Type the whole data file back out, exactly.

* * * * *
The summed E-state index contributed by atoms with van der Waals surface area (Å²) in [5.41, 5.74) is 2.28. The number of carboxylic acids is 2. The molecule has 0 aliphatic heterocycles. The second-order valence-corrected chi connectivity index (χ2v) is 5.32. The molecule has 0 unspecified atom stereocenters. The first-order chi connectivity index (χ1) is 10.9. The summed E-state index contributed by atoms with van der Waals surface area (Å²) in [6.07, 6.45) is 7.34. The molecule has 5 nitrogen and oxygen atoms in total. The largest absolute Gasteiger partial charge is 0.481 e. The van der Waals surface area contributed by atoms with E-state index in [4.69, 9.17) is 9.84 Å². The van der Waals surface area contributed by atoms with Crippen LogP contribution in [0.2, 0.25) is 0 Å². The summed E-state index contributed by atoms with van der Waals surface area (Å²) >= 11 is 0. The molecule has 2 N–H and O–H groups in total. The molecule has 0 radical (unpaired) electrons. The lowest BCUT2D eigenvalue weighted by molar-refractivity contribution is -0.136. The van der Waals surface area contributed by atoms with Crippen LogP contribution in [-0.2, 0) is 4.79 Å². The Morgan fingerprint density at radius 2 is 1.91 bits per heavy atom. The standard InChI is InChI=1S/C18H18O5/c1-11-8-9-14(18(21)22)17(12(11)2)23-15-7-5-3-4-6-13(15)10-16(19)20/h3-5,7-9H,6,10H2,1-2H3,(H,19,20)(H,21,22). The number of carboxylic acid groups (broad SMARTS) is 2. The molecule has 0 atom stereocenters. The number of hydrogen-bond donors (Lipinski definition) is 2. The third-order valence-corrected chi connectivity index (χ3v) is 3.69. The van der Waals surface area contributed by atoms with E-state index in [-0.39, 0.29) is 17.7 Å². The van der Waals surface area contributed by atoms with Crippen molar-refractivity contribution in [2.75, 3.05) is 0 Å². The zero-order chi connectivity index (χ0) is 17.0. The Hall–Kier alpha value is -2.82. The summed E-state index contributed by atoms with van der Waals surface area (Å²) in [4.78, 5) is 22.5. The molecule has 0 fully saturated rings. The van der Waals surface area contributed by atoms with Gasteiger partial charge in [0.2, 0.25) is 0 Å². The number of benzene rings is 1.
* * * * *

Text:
The summed E-state index contributed by atoms with van der Waals surface area (Å²) in [5.41, 5.74) is 2.28. The number of carboxylic acids is 2. The molecule has 0 aliphatic heterocycles. The second-order valence-corrected chi connectivity index (χ2v) is 5.32. The molecule has 0 unspecified atom stereocenters. The first-order chi connectivity index (χ1) is 10.9. The summed E-state index contributed by atoms with van der Waals surface area (Å²) in [6.07, 6.45) is 7.34. The molecule has 5 nitrogen and oxygen atoms in total. The largest absolute Gasteiger partial charge is 0.481 e. The van der Waals surface area contributed by atoms with E-state index in [4.69, 9.17) is 9.84 Å². The van der Waals surface area contributed by atoms with Crippen LogP contribution in [0.2, 0.25) is 0 Å². The summed E-state index contributed by atoms with van der Waals surface area (Å²) >= 11 is 0. The molecule has 2 N–H and O–H groups in total. The molecule has 0 radical (unpaired) electrons. The lowest BCUT2D eigenvalue weighted by molar-refractivity contribution is -0.136. The van der Waals surface area contributed by atoms with Crippen LogP contribution in [-0.2, 0) is 4.79 Å². The Morgan fingerprint density at radius 2 is 1.91 bits per heavy atom. The standard InChI is InChI=1S/C18H18O5/c1-11-8-9-14(18(21)22)17(12(11)2)23-15-7-5-3-4-6-13(15)10-16(19)20/h3-5,7-9H,6,10H2,1-2H3,(H,19,20)(H,21,22). The number of carboxylic acid groups (broad SMARTS) is 2. The molecule has 0 atom stereocenters. The number of hydrogen-bond donors (Lipinski definition) is 2. The third-order valence-corrected chi connectivity index (χ3v) is 3.69. The van der Waals surface area contributed by atoms with E-state index in [-0.39, 0.29) is 17.7 Å². The van der Waals surface area contributed by atoms with Crippen molar-refractivity contribution in [2.75, 3.05) is 0 Å². The zero-order chi connectivity index (χ0) is 17.0. The Hall–Kier alpha value is -2.82. The summed E-state index contributed by atoms with van der Waals surface area (Å²) in [4.78, 5) is 22.5. The molecule has 0 fully saturated rings. The van der Waals surface area contributed by atoms with Gasteiger partial charge in [0.2, 0.25) is 0 Å². The number of benzene rings is 1.